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Summary: This series covers five topics in raising children so that they develop a relationship with Jesus. A helpful acrostic for FAITH - Faithfulness, Accountability, Integrity, Truth, and Hope.

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“Faithfulness”

Building a Culture of FAITH in the Family – Part One

Gages Lake Bible Church

Sunday, May 21st, 2010

Pastor Daniel Darling

Intro:

I fully intended for this to be one message on Building a Culture of FAITH in Your Family. But as I worked through this, I quickly realized that this would be more than a one-time message, but its own little series.

Now I will say that this is in no way an exhaustive message on child-raising. God’s Word has much to say on this and we parents would do well to study and know what the Bible says.

Neither am I a definitive authority on child-raising. I’m in the throes of it myself and have many of the same questions. But I do believe God gives us much wisdom in rearing our children and doing the delicate job of passing the torch of faith to the next generation.

A Helpful Acrostic

Tonight, I want to cover some broad themes about raising kids. And I want to be clear about our goal as parents—it is to first see our children accept Jesus Christ as their Savior and secondly to become lifelong disciples of Jesus. We want them to have a relationship with Jesus for the rest of their lives.

I like what Paul says about Timothy:

When I call to remembrance the unfeigned faith that is in thee, which dwelt first in thy grandmother Lois, and thy mother Eunice; and I am persuaded that in thee also.

2 Timothy 1:5 (KJV)

Our desire is to see the faith transferred from generation to generation. Those precious little souls, they are ours for a while then God releases them into the world.

It is our job to do our best to prepare them for life. This is a serious job, a stewardship God gives every parent.

I used the word, FAITH, to share five key principles I think should be in every Christian household.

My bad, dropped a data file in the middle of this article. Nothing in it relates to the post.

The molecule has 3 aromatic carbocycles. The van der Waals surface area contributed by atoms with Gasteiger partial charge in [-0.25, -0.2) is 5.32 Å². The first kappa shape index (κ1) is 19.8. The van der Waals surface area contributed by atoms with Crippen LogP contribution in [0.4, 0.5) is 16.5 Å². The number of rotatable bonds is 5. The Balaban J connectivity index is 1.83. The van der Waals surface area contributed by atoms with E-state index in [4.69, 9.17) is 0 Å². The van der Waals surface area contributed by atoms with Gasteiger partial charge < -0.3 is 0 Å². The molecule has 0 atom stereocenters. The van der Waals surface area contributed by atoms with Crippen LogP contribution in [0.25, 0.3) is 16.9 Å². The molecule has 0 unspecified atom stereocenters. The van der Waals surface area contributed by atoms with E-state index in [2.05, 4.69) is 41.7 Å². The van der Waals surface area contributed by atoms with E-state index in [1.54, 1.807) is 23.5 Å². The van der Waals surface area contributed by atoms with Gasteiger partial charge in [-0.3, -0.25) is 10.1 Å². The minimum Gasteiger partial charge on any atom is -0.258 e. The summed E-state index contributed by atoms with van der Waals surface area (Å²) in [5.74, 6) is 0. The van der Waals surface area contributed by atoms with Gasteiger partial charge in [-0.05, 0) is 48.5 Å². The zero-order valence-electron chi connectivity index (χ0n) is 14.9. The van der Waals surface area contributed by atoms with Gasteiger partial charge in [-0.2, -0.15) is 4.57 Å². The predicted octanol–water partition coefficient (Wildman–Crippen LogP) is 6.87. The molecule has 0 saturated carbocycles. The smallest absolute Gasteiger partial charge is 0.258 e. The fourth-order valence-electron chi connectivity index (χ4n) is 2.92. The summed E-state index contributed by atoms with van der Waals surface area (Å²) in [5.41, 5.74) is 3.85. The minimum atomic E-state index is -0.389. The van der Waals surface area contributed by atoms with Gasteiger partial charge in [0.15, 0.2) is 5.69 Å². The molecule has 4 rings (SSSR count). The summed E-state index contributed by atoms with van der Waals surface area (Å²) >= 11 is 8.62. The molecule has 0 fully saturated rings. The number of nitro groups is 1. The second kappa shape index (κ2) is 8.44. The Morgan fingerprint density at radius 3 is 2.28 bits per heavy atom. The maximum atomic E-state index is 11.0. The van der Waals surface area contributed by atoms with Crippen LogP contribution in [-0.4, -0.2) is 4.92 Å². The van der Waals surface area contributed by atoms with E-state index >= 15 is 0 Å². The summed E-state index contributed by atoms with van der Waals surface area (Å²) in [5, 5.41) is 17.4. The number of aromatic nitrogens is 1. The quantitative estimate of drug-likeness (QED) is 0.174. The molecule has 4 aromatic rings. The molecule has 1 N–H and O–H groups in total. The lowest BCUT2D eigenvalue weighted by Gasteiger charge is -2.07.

F - Faithfulness

A - Accountability

I - Integrity

T - Truth

H-– Hope

F - Faithfulness

I think before we begin to understand how to do our job as parents, we have to understand what our job is. In the Christian world, there is a lot of confusion on this. Many, many good, well-meaning authors and pastors give the impression that it is a parent’s job to produce good children. Almost as if they are solely tasked with the results.

We take this, from one verse in the Proverbs that seems to indicate an iron-clad guarantee:

Train up a child in the way he should go; even when he is old he will not depart from it.

Proverbs 22:6 (ESV)

Many, many parents have followed this advice and yet have seen children stray away from the Lord. And so perhaps we look back and say, “Well, they must not have done it right, because God is faithful.”

This is unfair and has led to a lot of unnecessary guilt for parents. How is it that parents can do everything right—and still see their kids disobey?

I think the reason for this guilt is a poor interpretation of this verse. Because this is so important for parents, I want to spend a little time tonight fleshing out what the Bible says regarding the role and responsibility of parents, we can move forward with how to create a culture of faith.

First, we have to follow basic rules of Bible interpretation. Let’s remember that the Proverbs, while the inspired Word of God, are just that. They are proverbs. They are not guarantees or promises. When God makes a promise to Israel to us, God keeps it. God’s record on promises is 100%.

But this is a proverb. What are Proverbs? They are wisdom. This is the best, divinely inspired collection of wisdom ever assembled. Even if you read the first part of this chapter, you’ll see that the writer is urging us to pursue wisdom and then he dials in on specific situations.

It’s as if the writer is saying, “Here is the best way to live in every situation and every relationship.”

But Proverbs are not doctrine and proverbs are not promises. The Bible Knowledge Commentary says this:

Some parents, however, have sought to follow this directive but without this result. Their children have strayed from the Godly training the parents gave them. This illustrates the nature of a “proverb.” A proverb is a literary device whereby a general truth is brought to bear on a specific situation. Many of the proverbs are not absolute guarantees for they express truths that are necessarily conditioned by prevailing circumstances.

Though the proverbs are generally and usually true, occasional exceptions may be noted. This may be because of the self-will or deliberate disobedience of an individual who chooses to go his own way—the way of folly instead of the way of wisdom. For that he is held responsible.

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